Treating and reusing old rock, and phosphates...

Joe Batt

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Just restarting an old tank and wanting to make sure the rock is 100% pest and phosphate and problem free.

I bought around 40Kg of rock from a guy that had removed it from his tank around a year ago and it has just been sat around dry since then. However, I don't know or trust the history (I'm just suspicious like that no other reason) and worry it could have pest issues or phosphate issues.

Since it's not been in water for a year would it be safe to assume everything is 100% dead, aptasia etc don't survive that long or re-emerge when re-hydrated?

I am thinking of giving it a beach bath for a day or two then rinse, drying in the sun, then RODI with a declorinator. Would you guys think that's sufficient for any latent pests?

After its 100% pest free, what is the best way to check it doesn't have a hidden phosphate problem before I go through the process of re-seeding and curing it to bring it back to life?
 

foxt

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I did this with dead rock about a year ago. I don’t think you need to worry about any pests, it is the organic left behind when they died that you need to get rid of. Give the rocks a short bath in diluted muriatic acid to etch off organics. Rinse them, then start soaking them in a brute of saltwater, heated, with a small power head. Check the water for phosphates. If you start seeing phosphate, start dosing seaklear to bind the phosphates. Continue until phosphates are gone.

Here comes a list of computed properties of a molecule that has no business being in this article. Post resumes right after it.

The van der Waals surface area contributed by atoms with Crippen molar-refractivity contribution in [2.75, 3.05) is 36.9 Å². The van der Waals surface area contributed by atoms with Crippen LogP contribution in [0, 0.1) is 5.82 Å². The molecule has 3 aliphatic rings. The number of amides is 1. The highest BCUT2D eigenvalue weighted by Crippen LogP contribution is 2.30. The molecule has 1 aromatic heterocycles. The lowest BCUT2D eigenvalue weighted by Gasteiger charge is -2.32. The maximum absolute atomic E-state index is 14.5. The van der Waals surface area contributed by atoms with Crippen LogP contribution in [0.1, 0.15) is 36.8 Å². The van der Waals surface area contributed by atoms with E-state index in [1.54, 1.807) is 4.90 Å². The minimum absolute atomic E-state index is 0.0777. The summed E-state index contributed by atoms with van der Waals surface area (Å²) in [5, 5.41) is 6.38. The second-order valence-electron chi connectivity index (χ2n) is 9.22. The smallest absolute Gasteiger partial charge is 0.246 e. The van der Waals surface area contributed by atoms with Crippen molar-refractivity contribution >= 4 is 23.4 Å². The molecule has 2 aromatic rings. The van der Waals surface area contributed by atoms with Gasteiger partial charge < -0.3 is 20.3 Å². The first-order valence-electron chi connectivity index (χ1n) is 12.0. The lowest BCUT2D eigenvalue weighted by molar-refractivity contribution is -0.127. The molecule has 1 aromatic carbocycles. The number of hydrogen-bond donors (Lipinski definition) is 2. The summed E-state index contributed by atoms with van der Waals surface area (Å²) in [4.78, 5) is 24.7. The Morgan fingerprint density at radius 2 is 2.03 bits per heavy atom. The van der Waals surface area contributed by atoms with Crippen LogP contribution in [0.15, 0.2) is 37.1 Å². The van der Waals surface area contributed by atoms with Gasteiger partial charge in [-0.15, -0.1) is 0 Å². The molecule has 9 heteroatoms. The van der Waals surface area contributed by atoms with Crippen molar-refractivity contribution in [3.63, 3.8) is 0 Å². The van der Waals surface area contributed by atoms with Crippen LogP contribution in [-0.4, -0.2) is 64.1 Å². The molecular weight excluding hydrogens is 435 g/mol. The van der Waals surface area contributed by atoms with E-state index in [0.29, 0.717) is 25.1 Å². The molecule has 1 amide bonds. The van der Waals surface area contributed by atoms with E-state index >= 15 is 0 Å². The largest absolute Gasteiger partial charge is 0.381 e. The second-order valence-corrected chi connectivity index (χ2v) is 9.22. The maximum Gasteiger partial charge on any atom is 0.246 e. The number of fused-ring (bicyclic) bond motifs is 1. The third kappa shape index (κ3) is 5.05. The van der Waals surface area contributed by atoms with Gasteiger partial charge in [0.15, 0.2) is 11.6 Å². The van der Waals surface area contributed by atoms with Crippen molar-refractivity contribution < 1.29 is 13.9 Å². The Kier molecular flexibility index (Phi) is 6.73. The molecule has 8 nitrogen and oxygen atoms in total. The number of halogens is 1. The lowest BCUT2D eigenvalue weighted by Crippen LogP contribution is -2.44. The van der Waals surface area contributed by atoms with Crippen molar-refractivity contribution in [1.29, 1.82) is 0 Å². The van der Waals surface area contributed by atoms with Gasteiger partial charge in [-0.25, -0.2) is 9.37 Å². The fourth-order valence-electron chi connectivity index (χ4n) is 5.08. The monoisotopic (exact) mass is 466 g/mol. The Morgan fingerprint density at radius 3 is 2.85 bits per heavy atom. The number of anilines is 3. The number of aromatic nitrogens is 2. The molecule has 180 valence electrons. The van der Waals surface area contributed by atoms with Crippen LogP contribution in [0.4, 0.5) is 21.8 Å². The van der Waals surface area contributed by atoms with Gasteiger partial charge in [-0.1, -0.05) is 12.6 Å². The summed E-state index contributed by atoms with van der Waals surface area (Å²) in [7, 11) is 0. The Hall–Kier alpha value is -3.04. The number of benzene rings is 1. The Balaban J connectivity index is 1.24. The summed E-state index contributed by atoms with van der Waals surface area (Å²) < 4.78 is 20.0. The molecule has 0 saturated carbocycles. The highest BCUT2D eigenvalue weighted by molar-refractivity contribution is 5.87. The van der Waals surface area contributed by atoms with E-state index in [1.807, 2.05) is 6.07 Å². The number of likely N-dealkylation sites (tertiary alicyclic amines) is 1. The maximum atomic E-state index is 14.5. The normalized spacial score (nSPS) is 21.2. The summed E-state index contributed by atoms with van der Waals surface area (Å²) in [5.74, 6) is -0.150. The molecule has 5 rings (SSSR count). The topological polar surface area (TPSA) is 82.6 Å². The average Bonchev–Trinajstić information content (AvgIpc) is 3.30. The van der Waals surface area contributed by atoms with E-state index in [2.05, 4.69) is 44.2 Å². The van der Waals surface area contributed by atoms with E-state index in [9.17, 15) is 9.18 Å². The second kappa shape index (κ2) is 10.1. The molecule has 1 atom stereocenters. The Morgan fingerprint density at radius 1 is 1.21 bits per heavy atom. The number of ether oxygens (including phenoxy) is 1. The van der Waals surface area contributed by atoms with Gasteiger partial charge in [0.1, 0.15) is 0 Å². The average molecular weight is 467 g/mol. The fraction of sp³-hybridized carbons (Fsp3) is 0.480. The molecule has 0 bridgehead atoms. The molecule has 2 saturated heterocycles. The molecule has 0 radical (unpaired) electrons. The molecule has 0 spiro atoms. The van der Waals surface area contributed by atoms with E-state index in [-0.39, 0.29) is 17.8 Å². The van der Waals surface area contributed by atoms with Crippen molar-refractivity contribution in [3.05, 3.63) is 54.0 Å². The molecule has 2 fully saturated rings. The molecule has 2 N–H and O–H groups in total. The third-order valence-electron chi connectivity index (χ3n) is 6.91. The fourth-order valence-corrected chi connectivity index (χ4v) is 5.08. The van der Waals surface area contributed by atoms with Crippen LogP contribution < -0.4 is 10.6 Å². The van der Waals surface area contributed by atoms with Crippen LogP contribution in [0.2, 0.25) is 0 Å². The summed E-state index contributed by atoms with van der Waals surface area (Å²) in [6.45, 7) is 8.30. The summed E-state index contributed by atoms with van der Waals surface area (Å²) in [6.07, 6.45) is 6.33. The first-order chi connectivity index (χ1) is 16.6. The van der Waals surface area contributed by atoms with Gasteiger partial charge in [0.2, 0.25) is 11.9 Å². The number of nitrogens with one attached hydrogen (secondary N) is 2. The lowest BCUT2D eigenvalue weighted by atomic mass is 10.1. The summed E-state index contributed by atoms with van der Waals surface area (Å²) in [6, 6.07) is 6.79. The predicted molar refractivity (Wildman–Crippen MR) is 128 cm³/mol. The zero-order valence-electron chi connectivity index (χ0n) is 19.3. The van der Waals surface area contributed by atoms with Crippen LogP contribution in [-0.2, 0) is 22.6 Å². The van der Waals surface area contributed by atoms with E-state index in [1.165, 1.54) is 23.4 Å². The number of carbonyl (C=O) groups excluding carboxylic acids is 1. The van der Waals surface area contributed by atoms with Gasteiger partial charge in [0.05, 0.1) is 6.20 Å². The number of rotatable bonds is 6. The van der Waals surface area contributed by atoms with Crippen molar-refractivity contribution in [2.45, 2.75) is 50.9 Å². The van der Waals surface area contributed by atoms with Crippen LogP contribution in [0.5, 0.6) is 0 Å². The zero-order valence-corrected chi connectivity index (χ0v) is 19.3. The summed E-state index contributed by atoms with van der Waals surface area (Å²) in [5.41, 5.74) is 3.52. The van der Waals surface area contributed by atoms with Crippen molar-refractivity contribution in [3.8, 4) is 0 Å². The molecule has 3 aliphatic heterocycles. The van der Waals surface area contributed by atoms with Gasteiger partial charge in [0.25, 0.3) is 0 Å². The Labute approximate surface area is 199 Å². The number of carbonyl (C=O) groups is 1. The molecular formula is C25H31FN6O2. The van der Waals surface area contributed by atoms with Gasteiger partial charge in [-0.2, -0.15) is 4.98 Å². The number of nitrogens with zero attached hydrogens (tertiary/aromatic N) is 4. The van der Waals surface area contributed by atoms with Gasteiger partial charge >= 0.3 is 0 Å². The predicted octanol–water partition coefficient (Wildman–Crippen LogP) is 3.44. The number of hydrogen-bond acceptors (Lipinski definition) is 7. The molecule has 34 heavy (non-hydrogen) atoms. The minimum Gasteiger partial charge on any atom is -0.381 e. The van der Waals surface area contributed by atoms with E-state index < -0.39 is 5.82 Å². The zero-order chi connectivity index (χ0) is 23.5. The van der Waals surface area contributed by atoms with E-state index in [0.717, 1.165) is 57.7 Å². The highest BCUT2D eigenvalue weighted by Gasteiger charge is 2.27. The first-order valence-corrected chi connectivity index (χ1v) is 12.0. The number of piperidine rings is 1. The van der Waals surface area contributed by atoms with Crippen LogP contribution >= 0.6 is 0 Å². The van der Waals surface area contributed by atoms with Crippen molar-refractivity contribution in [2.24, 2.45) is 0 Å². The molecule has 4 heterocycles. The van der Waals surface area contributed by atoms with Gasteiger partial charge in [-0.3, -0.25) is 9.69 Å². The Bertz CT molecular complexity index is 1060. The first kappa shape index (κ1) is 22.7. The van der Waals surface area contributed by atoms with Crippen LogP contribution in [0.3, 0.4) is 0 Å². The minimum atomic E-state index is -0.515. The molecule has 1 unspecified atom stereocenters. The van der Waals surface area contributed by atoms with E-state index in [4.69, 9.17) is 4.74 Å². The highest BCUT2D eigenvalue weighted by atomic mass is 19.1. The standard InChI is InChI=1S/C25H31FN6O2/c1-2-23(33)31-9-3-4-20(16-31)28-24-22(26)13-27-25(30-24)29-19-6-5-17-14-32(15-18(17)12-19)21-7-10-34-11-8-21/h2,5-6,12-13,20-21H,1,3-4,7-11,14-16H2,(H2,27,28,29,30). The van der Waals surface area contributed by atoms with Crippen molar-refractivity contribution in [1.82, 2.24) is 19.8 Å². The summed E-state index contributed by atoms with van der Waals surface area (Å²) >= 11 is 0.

The whole process took me about three weeks, but my rock was fairly clean to start with. Watch the acid bath though, it can eat away the rock fairly quickly. There are numerous threads on here about this approach, even some videos on YouTube ....
 

Randyp79

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Acid bath and then soak in RO/DI. I always see people saying soak in saltwater, but it's faster if you soak in RO/DI. Rate of diffusion is based on concentration gradient, and since RO/DI has 0 TDS, it's like a chemical sponge. Also, look into lanthanum chloride to bind phosphates being leached from the rock, it'll speed up the process too.
 
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Joe Batt

Joe Batt

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I am a bit wary of using Muriatic acid (I know nothing about acid except it can be very nasty stuff), so I am more inclined to a bleach bath for a week or so. I'm in no great hurry.
 
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Joe Batt

Joe Batt

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Is vinegar better than the bleach? At what dilution and duration?
 

Som1else

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I don't know if its an accepted practice anymore but it used to be popular to "cook" your live rock and let the bacteria do all the work. Whatever you do, do not put it in the oven and bake it. There was a thread awhile back where someone almost killed themselves with the fumes from baking their rock.
 

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